Just an idle suggestion, since I’m a secretary at Large United States University–if you get such questions routinely and you have (as many academics do around here, anyway) secretarial support from someone with a college degree, you might be able to work with a secretary to write some boilerplate with a few general research hints/major sources/Google techniques and simply ask the secretary to respond to student queries. If your secretary works with you on grants or copy-edits your publications, he or she may even be able to produce a list of suggested reading or research advice on his/her own–I know I could do that pretty easily.

If you’ve got a typical over-educated and under-employed university secretary, he or she may well jump at the chance.


Matt 04.20.07 at 2:19 pm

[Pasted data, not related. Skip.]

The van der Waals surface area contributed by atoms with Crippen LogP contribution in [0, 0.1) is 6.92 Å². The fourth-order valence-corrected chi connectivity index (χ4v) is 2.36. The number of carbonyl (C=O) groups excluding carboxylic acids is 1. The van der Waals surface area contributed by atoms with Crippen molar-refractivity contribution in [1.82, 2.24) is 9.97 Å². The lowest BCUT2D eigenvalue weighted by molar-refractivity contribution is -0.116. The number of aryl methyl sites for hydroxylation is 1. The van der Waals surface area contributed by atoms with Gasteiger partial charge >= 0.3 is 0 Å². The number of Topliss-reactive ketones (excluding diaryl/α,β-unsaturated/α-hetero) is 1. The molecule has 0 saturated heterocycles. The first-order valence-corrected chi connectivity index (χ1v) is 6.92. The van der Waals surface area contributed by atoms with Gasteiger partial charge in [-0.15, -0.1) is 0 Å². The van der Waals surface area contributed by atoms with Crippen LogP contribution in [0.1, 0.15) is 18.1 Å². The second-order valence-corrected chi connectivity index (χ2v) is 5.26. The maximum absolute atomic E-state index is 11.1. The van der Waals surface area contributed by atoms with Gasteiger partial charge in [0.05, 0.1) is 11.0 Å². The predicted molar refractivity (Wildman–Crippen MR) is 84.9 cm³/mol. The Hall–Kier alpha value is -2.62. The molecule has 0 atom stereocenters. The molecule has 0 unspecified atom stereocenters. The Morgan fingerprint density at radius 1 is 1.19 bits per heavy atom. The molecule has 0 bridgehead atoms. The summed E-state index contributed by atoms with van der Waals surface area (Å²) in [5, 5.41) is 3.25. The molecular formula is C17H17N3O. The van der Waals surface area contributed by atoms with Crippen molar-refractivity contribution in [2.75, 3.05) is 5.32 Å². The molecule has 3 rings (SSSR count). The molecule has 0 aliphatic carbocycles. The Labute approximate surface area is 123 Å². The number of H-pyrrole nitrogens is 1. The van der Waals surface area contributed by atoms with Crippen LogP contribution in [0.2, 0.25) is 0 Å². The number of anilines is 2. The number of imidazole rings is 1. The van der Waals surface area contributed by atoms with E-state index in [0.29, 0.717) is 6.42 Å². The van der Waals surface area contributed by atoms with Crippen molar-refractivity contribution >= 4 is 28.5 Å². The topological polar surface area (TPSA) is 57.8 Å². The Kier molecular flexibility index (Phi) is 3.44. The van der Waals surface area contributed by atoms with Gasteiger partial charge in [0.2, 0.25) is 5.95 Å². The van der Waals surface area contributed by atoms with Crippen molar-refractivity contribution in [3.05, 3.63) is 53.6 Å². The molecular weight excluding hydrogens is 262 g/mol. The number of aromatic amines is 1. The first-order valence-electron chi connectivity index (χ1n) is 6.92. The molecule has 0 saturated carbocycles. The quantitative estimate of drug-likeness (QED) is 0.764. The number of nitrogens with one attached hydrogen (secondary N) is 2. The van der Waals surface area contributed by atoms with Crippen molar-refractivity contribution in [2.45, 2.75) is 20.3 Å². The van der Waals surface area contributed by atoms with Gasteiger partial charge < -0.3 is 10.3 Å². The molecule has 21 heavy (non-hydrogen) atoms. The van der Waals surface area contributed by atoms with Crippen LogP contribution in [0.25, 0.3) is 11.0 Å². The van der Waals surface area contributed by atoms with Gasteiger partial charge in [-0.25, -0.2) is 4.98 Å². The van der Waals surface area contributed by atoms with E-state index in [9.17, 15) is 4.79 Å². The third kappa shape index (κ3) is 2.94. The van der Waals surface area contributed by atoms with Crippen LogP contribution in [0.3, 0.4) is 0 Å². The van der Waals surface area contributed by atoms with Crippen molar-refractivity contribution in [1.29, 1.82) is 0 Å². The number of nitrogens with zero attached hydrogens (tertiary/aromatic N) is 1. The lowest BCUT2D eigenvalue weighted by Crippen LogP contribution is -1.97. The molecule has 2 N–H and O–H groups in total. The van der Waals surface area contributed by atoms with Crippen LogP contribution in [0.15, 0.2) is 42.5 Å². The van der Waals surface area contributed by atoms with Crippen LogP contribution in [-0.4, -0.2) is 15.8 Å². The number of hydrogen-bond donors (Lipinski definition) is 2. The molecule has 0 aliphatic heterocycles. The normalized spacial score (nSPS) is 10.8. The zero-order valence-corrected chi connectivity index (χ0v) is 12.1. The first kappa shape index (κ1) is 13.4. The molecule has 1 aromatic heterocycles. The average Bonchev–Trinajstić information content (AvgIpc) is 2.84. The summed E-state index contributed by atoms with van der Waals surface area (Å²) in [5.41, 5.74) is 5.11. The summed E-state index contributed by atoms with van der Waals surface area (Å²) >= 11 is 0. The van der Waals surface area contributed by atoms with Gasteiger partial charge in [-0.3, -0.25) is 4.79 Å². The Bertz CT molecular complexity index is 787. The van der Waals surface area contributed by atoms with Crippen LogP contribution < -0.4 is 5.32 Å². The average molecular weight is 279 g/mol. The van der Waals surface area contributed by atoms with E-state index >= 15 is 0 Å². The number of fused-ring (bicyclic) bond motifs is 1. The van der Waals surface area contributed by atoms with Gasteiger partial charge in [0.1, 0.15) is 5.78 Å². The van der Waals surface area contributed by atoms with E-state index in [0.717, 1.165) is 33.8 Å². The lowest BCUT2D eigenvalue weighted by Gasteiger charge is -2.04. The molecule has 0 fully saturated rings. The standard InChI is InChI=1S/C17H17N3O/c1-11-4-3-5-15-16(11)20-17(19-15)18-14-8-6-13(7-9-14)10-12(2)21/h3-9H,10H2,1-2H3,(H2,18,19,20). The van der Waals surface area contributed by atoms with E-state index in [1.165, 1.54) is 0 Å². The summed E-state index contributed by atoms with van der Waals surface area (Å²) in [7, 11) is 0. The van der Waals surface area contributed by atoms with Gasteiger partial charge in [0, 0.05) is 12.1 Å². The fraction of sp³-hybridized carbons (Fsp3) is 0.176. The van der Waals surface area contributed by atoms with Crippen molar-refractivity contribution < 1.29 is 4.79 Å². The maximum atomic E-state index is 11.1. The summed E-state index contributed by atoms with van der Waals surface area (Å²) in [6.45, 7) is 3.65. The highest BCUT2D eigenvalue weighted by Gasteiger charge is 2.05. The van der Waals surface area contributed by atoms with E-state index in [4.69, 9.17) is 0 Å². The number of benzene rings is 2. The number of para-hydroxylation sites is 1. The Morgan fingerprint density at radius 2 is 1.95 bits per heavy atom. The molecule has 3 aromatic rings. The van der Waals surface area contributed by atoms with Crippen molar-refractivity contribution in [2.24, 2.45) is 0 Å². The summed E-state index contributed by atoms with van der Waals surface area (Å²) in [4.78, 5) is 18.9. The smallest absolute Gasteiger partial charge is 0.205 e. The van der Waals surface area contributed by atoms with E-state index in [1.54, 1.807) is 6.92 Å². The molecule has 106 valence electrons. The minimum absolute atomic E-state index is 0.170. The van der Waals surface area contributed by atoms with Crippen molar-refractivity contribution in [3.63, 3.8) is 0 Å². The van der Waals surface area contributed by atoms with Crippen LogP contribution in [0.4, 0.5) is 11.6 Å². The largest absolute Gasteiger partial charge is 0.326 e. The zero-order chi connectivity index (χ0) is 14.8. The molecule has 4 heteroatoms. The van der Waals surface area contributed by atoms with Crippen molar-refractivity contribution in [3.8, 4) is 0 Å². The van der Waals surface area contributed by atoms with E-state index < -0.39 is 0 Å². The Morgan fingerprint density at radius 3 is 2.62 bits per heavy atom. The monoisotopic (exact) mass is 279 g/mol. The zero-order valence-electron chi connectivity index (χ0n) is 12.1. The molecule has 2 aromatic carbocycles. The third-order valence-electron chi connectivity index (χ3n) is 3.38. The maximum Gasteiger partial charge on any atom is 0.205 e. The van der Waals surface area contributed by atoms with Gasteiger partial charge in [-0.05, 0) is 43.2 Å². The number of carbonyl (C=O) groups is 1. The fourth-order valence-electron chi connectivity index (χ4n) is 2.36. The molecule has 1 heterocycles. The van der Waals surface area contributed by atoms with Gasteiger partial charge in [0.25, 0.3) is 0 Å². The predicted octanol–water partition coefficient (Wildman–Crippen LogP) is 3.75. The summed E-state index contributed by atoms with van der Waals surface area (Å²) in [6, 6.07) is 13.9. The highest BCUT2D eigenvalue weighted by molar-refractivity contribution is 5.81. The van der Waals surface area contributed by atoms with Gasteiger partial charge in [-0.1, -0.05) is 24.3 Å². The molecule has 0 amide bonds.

When I teach I usually set two rules for emails from my own students. (This is besided the rule of thumb that they should be clear on the difference between ‘reply’ and ‘reply all’!) First, if something can be told from the syllabus I won’t answer that in an email. (A always post the syllabi on a course web page.) The same rule applies for questions about, say, when the final exam is. Since they could find that out the same way I would (looking at the registrar’s web page) they ought to do it. I announce these rules in class and re-announce it the first time someone tries to break it. Secondly, for substantive philosophical questions (that is, pretty much anything that I can’t answer in a paragraph) I ask them to come to my office hours to talk to me or to set up another time to do so. I don’t mind them emailing the question beforhand (that even helps) but especially with students it’s easier to do such work face-to-face and that’s the reason why I have office hours. Since I am of no renown at all I don’t often have people emailing me out of the blue for help. But even having 10 people a week emailing asking what the assignment for next tuesday will be (when that’s on the syllabus) starts to cut into one’s blog reading, er, work time pretty heavily.